Drake Street Roundhouse
7042 and 7117 sitting on the north service track just
outside my office/enginemans
7118 was the last MLW S4. It was purchased in 1953. A decent running unit as I recall.
MLW S4's 7109 & 7114 on number 7& 8 pits in the
roundhouse. You can see the punch clock in the background to the left.
These things were huge! 12-3/4 Bore, and the stroke
Injector test stand we had setup on the bench in the Diesel
Shop portion of the roundhouse.
Press we had in the machine shop portion of the roundhouse. It used air to pump water from a reservoir into the press cylinder. You can see the pump on the right side under the red jib hoist there. Primitive, but very effective.
A row of various machines on the East wall of the Machine Shop. The press in the last photo was on the left out of view.
The punch clock. As you can see, I only had five guys
working that afternoon. A common practice back then was for a designated
guy to punch the cards of all the guys during lunch breaks and on the
way out at the end of the shift.
The tool room. As you can see, its stocked with the most up-to-date equipment There was a lot of stuff in there, but never anything that you needed it seemed. In earlier days it was tended to by an attendant, but at this time the job was long gone. Along with any sense of organization there.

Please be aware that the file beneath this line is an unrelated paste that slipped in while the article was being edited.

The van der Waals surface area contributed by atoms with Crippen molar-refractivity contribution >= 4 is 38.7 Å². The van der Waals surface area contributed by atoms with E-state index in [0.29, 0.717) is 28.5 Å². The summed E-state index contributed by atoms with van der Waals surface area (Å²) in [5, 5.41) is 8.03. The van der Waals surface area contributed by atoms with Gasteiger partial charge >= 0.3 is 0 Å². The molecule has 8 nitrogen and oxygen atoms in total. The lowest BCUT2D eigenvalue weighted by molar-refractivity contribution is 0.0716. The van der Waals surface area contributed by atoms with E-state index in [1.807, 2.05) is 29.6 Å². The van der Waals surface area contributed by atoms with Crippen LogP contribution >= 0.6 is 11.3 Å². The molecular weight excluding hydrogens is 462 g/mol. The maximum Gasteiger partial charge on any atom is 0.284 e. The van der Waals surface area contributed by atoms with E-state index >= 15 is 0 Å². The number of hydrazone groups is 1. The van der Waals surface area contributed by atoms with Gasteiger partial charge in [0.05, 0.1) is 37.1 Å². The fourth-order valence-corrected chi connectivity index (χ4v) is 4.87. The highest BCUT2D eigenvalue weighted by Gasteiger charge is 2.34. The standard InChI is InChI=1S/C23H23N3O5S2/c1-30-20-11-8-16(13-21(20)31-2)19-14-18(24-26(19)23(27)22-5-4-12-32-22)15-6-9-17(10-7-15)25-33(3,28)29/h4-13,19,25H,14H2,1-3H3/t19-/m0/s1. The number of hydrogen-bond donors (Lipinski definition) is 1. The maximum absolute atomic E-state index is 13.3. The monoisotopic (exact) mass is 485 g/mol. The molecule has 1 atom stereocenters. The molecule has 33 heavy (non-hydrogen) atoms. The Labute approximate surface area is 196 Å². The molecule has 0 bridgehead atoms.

This shows how primitive we operated. The pic is taken just
outside the locker/lunch room area in the machine shop area of the roundhouse.
Here you can see our first class washing machine. Better yet is the trough
we used to clean up in. Thats the box on the left side, and you
can see the stream of ice cold water that continuously flowed. There was
no hot water there, and it was tough washing greasy hands and faces there
let me tell you!!! My face is still numb from washing up there.
Looking north through the Blacksmith area. You can see the Forge and Air Press straight ahead. Some boiler tubes to the right of the Anvil. And a pipe rack on the right. Reminds me of another good story. When I was first an apprentice, one day the Boiler Maker Apprentice Bob Williams calls me over to that rack. Sitting on the rack was a small freshly orange painted gismo that looked like some twisted circus trumpet. Bob tells me that this horn makes a sound that the General Locomotive Foreman of the day, Bill Silver, cant stand. He says to blow it as hard as I can, then well run like hell! Well, of course I fall for this and give this thing a Big Blow. Next thing I know, my eyes are full of flower, as I didnt notice the two tubes pointed straight at my eyes amongst this maze of piping. Yelling obscenities, all I hear is the whole shop laughing. They were all hiding in the woodwork. In the mean time Im running to that trough, described above, to dunk my head in to get that crap out of my eyes. That water was ice cold! I was some ticked off, let me tell you. In the end we all had a good chuckle over it. No hard feelings. Just part of the hazing rituals we all went through in those days.
Looking south towards the lunch room and the locker area.